If you carry UM or UIM coverage, make sure you carry more than the legal limit. Have at least $50,000 per person, or more, if you can afford it. You will be limited to the amount of insurance in effect on the day of the accident.
Uninsured Motorist Property Damage (UMPD) Coverage: This type of coverage will pay for the damage to your vehicle or damage to personal items. In addition, make sure you have these types of coverage:
- GAP insurance coverage – This is a must if you have a loan on your vehicle. GAP insurance coverage covers the “gap” between what you owe on the car and what it is actually worth.
- Replacement vehicle coverage – In Ohio, your car will not be replaced, unless you have some type of specific replacement coverage.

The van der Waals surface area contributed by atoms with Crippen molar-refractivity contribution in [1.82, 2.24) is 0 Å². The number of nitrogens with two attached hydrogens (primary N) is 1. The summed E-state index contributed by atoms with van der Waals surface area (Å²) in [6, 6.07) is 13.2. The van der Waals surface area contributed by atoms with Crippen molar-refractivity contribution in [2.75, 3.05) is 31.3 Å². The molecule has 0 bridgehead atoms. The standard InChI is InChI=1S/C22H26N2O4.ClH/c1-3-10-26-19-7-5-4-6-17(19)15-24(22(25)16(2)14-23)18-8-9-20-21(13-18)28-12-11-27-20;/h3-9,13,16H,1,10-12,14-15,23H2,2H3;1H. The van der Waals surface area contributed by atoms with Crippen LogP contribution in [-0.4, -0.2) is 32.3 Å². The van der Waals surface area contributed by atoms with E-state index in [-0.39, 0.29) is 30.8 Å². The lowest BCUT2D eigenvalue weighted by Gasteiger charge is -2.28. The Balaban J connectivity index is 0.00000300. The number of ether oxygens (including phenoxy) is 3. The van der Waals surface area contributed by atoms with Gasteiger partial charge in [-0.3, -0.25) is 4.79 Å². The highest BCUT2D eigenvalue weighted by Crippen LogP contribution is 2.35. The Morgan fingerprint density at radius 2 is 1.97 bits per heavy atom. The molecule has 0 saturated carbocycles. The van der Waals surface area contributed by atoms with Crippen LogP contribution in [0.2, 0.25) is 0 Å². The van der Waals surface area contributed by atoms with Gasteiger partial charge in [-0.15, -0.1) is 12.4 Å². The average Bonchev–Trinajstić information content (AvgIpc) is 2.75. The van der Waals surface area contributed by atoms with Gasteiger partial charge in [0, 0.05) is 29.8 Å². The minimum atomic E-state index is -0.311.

- Rental car coverage – If the at fault person has no auto insurance, you will not get a rental car unless you have rental car insurance on your own policy.
When you purchase car insurance, ask what happens if the at fault person has no insurance. Tell your agent you want all of the coverage needed to protect yourself and any passengers, and discuss what policy additions you will need to make that happen.
Underinsured Motorist (UIM) Coverage: Every state requires all drivers to have car insurance, but the minimum amount of insurance coverage varies wildly. Even if the other driver has insurance, it may not be enough to cover your property damage.
In Ohio, the minimum amount of bodily injury coverage is $25,000 per person in the car and $50,000 total per accident. The minimum amount of property damage is $25,000. If you or your passengers have medical bills that cost more than $50,000 (and we all know how expensive health care is) or property damage costs of more than $25,000, you may have to pay the difference. The other driver would be responsible for the costs, but you may never see the money from him or her.